CIA Director Bill Burns is back in Cairo after meetings in Israel yesterday with Israel’s Mossad chief, David Barnea, and Netanyahu, according to a source familiar with the meetings. Negotiations by delegations from both Israel and Hamas are continuing in Cairo. Alex Marquardt reports for CNN.


Aid is being loaded onto a ship in Cyprus and is set to be the first shipment to Gaza using the U.S.-built temporary pier to facilitate delivery, Cyprus and U.S. officials said. Sammy Westfall reports for the Washington Post.


An Israeli air strike on a car in southern Lebanon killed four people today, according to Lebanon’s civil defense. Security sources say those killed were members of Iran-backed Lebanese Hezbollah. The Israeli military has not commented at the time of writing. Reuters reports. 


Yemen’s Houthi rebels today claimed responsibility for two missile attacks in the Gulf of Aden on two Panama-flagged container ships that caused no damage. Meanwhile, an adviser to Iran’s supreme leader again threatened that Tehran could build a nuclear weapon if it chose to pursue atomic weapons. Jon Gambrell reports for AP News.


Ukrainian officials said yesterday they were preparing to order electricity-rationing measures across the country after a major overnight missile strike by Russia. Brownouts “are possible throughout Ukraine” between 6pm and 11pm, the state energy provider said in a Telegram post, citing a “shortage of electricity in the power system.” David Stern reports for the Washington Post.

Some Ukrainian prisoners will be able to apply for early parole and join the military under a new law aimed at strengthening Kyiv’s manpower in its fight against Russia. The new law will apply only to prisoners who have up to three years left of their original sentences, and won’t cover those who have committed the most serious crimes. The move follows a series of advances by Russian forces along the front lines. Radina Gigova and Olga Voitovych report for CNN.


Egyptian authorities have launched a criminal investigation into the fatal shooting of an Israeli-Canadian businessman in Alexandria on Tuesday. A group which calls itself the Vanguards of Liberation for the Martyr Mohammad Salah, an apparent reference to an Egyptian police officer who was killed after shooting dead three Israeli soldiers last year, has claimed responsibility for the killing. In a statement, the group described the man as an Israeli agent and said his killing was in retaliation for what it called massacres in Gaza and Israel’s seizure of the Rafah border crossing. Kathryn Armstrong reports for BBC News.

A prominent Berlin politician was violently assaulted and suffered injuries to her head and neck, police said yesterday. It marks the latest attack on elected officials in Germany as concern rises over rising political violence ahead of next month’s E.U. elections. Franziska Giffey, the city’s top economic official, was attacked at an event in a Berlin library on Tuesday. A 74-year-old man has been detained by police. Kirsten Grieshaber reports for AP News.

The United Kingdom said yesterday it would expel a senior Russian diplomat and close several Russian diplomatic facilities in the country. The government accused Russia’s foreign intelligence service of a pattern of “malign activity” in Britain and Europe, including hacking and leaking U.S.-related trade documents and targeting British lawmakers through malicious email campaigns. British home secretary James Cleverly said the government was announcing the measures “to make clear to Russia that we will not tolerate such apparent escalations.” Mark Landler reports for the New York Times.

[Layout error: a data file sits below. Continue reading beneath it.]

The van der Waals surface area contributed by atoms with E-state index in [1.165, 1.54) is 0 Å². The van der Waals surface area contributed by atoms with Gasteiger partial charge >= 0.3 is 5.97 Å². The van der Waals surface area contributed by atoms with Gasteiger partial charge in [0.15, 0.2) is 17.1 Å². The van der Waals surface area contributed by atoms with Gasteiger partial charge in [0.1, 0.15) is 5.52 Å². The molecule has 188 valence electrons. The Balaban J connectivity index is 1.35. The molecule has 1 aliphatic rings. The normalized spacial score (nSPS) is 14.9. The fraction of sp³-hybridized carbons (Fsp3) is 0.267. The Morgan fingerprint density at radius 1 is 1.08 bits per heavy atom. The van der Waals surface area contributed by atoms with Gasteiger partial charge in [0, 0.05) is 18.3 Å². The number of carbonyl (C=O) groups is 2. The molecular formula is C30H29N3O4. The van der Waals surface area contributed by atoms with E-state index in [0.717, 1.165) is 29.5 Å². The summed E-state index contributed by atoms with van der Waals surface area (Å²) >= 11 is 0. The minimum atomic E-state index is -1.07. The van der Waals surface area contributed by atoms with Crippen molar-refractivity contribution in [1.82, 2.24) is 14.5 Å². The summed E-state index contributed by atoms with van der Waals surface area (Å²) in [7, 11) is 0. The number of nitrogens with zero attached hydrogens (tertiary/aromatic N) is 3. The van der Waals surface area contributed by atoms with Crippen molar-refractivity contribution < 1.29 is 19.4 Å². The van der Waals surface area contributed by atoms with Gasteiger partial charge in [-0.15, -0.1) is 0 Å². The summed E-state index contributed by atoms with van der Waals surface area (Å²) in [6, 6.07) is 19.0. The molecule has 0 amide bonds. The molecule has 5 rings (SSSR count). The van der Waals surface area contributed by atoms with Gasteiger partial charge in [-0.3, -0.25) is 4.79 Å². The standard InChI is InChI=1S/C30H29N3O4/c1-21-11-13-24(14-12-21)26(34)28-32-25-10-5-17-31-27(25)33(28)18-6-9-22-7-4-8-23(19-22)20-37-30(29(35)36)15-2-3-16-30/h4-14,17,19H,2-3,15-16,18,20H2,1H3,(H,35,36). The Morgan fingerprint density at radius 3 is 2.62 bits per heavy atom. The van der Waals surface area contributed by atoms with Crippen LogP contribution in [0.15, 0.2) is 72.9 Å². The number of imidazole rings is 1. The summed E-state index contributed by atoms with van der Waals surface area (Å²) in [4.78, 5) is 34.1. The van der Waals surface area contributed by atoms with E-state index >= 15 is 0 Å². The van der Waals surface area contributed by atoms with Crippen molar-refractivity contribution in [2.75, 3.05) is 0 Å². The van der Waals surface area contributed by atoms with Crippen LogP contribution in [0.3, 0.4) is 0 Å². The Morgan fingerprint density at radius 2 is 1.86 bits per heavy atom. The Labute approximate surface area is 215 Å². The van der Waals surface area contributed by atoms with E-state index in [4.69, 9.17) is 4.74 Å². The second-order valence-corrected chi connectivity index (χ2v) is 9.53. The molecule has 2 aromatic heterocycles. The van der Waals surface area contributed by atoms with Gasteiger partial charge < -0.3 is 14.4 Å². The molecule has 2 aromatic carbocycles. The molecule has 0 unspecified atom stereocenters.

Former Fijian prime minister Frank Bainimarama was sentenced today to a year in prison for interfering in a criminal investigation while in office. His lawyers said they plan to appeal. Rod Mcguirk reports for AP News.

Croatia’s ruling HDZ party has agreed to form a coalition with a far-right party following April’s parliamentary election, Prime Minister Andrej Plenkovic, who also heads the HDZ, said yesterday. Reuters reports.  


Biden administration officials are readying to announce a new rule to more rapidly reject some migrants from asylum soon after crossing the border. The proposed rule, which could be published as soon as today, would allow immigration officials to prevent migrants from asylum within days or hours of them illegally crossing the border, according to three sources familiar with the news. Stef Kight reports for Axios


Court resumes today in former President Trump’s hush money criminal trial. The defense indicated it will continue cross examining key witness and adult actress Stormy Daniels today, while the prosecution said it will also do a round of re-direct. 

The Georgia Court of Appeals will consider an effort by Trump and his co-defendants to disqualify District Attorney Fani Willis from the 2020 election subversion case. In an order yesterday, the court said it will hear the appeal from Trump and others challenging the ruling from Judge Scott McAfee permitting Willis to remain on the case. No trial date has been set in the election subversion case against Trump, and the decision to consider the appeal is another sign that pre-trial efforts to delay a trial are succeeding. Devan Cole and Holmes Lybrand report for CNN.